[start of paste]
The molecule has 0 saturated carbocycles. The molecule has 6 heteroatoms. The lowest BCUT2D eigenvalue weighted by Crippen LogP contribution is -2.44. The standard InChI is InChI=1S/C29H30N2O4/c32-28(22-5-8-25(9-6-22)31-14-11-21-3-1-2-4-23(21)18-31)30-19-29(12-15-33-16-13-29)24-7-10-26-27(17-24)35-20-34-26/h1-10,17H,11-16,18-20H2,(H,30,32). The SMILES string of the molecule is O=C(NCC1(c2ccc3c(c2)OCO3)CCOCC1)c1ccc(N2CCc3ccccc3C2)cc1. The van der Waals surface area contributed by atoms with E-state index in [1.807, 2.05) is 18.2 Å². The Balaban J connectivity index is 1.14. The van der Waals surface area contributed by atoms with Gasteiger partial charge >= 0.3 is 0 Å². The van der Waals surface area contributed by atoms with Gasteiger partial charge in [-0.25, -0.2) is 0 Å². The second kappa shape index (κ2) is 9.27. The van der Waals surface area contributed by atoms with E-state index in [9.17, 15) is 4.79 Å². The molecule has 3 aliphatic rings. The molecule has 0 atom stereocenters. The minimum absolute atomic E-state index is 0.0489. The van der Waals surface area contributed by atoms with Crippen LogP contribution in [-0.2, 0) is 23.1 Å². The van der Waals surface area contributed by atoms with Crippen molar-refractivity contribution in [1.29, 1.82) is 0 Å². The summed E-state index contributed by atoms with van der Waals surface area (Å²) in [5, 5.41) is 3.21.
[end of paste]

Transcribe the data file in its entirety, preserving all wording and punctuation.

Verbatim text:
The molecule has 0 saturated carbocycles. The molecule has 6 heteroatoms. The lowest BCUT2D eigenvalue weighted by Crippen LogP contribution is -2.44. The standard InChI is InChI=1S/C29H30N2O4/c32-28(22-5-8-25(9-6-22)31-14-11-21-3-1-2-4-23(21)18-31)30-19-29(12-15-33-16-13-29)24-7-10-26-27(17-24)35-20-34-26/h1-10,17H,11-16,18-20H2,(H,30,32). The SMILES string of the molecule is O=C(NCC1(c2ccc3c(c2)OCO3)CCOCC1)c1ccc(N2CCc3ccccc3C2)cc1. The van der Waals surface area contributed by atoms with E-state index in [1.807, 2.05) is 18.2 Å². The Balaban J connectivity index is 1.14. The van der Waals surface area contributed by atoms with Gasteiger partial charge >= 0.3 is 0 Å². The van der Waals surface area contributed by atoms with Gasteiger partial charge in [-0.25, -0.2) is 0 Å². The second kappa shape index (κ2) is 9.27. The van der Waals surface area contributed by atoms with E-state index in [9.17, 15) is 4.79 Å². The molecule has 3 aliphatic rings. The molecule has 0 atom stereocenters. The minimum absolute atomic E-state index is 0.0489. The van der Waals surface area contributed by atoms with Crippen LogP contribution in [-0.2, 0) is 23.1 Å². The van der Waals surface area contributed by atoms with Crippen molar-refractivity contribution in [1.29, 1.82) is 0 Å². The summed E-state index contributed by atoms with van der Waals surface area (Å²) in [5, 5.41) is 3.21.